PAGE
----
Events, Solar, Storage

Brisbane to host global clean energy event

Queensland will host the inaugural Australian edition of renewable energy event Solar & Storage Live in May 2024.

The world’s largest series of solar energy trade shows is coming to Australia with the inaugural Solar & Storage Live clean energy event being held in Brisbane on May 1–2 2024.

The show is already established in the UK, South Africa, Egypt, Saudi Arabia, Philippines, Thailand, Vietnam, Switzerland and the US. It focuses exclusively on solar, battery storage and electronic vehicle (EV) charging, and covers the residential, commercial, industrial and utility-scale sectors.

Coming to the Brisbane Convention and Exhibition Centre, the event is supported by the Brisbane Economic Development Agency and Energy Skills Queensland.

Free entry includes access to the exhibition floor and multi-tracked conference, as well as the Investors’ Lounge and Developers’ Lounge for networking, the educational Installers’ University, roundtable discussions, social events, and a networking app.

Solar & Storage Live will feature more than 150 keynote speakers, including:

  • Kane Thornton, chief executive, Clean Energy Council.
  • Warwick Johnston, managing director, SunWiz; board member, Clean Energy Council.
  • David Shankey, deputy director-general, energy, Queensland Department of Energy and Public Works.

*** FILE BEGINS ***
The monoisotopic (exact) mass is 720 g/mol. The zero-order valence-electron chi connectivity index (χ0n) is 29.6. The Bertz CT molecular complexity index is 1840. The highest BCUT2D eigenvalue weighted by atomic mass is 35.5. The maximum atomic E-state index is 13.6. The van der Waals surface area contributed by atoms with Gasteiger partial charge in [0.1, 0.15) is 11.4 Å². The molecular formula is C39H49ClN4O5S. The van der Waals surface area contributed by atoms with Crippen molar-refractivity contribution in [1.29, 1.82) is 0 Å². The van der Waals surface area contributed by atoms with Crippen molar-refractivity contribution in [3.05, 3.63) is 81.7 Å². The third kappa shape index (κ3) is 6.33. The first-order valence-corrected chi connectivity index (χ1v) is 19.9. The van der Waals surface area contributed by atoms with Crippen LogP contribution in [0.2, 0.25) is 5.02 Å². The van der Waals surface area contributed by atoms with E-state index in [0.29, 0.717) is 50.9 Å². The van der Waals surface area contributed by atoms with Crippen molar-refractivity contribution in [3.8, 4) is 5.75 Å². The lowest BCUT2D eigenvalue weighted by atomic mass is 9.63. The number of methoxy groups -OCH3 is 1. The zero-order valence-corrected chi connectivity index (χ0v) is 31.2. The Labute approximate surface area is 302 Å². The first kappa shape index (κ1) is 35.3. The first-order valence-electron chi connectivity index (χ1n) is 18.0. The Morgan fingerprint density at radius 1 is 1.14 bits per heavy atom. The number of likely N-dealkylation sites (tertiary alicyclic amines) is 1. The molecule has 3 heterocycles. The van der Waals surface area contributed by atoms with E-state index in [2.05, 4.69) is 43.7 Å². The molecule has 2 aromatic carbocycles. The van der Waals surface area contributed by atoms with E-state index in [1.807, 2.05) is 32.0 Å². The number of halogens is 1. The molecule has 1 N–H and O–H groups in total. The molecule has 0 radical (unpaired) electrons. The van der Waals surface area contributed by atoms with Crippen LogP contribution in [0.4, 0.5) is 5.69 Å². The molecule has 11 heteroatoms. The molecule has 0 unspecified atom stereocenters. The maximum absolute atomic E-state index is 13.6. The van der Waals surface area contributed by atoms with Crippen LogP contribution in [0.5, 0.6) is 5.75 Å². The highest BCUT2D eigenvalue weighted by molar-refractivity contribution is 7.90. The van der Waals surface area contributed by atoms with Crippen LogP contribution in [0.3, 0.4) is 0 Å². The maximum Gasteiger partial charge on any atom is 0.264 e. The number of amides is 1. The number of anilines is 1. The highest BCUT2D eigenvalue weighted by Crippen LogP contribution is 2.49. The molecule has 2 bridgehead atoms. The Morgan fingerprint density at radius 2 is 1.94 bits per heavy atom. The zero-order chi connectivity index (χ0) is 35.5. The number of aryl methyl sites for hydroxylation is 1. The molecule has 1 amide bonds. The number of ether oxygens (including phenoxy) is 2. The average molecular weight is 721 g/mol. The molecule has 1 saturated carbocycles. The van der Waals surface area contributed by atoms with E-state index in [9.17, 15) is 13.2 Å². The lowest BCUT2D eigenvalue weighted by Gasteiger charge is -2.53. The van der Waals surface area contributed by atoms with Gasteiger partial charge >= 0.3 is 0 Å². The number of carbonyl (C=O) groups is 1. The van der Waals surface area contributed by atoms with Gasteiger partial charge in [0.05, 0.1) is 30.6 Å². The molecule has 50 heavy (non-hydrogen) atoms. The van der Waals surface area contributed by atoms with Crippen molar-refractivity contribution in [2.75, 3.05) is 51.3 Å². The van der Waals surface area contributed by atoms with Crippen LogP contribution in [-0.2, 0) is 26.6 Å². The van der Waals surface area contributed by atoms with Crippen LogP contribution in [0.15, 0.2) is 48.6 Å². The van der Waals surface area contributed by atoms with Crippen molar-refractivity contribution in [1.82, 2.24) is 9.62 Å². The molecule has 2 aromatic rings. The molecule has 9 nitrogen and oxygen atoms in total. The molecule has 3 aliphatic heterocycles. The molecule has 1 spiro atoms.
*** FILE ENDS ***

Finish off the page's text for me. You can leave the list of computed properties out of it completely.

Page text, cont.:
• Kimberly Camrass, director, Climate Positive Brisbane 2032 and Climate Futures, Department of Environment and Science.
  • Jenny Riesz, principal, Australian Energy Market Operator.
  • Niall Brady, head, solar and battery storage, Clean Energy Finance Corporation
  • Stan Krpan, chief executive officer, Solar Victoria.
  • Glenn Dahlenburg, general manager, energy storage, Energy Queensland.
  • Todd Hacking, chief executive officer, Heavy Vehicle Industry Australia.
  • Richard Corkish, chief operating officer, Australian Centre for Advanced Photovoltaics, University of NSW.
  • Ross De Rango, head of energy and infrastructure, Electric Vehicle Council.
  • Megan Jones, co-founder, Circular PV Alliance.
  • David Ritter, chief executive officer, Greenpeace.

Event organisers have identified an opportunity to establish a renewable energy event in Brisbane, especially with commercial and industrial solar predicted to grow at a faster rate in Queensland than in any other Australian state during the next 10 years.

The sunshine state already has the highest number of residential rooftop solar installations in Australia. The nation’s top three local government areas for volume of residential rooftop solar are also in Queensland: Bundaberg Regional Council, Fraser Coast Regional Council, and Toowoomba Regional Council.

Brisbane is also hosting the 2032 Olympic Games and the Queensland Government is investing in new development, infrastructure and utilities ahead of the global event. The state aims to deliver the first climate-positive Olympics.

The Queensland Government is also investing $19 billion as part of its charter to have a net-zero emissions economy by 2050. It has targets of 50 per cent renewable energy by 2030, 70 per cent by 2032, and 80 per cent by 2035.

This article featured in the December 2023 edition of ecogeneration. 

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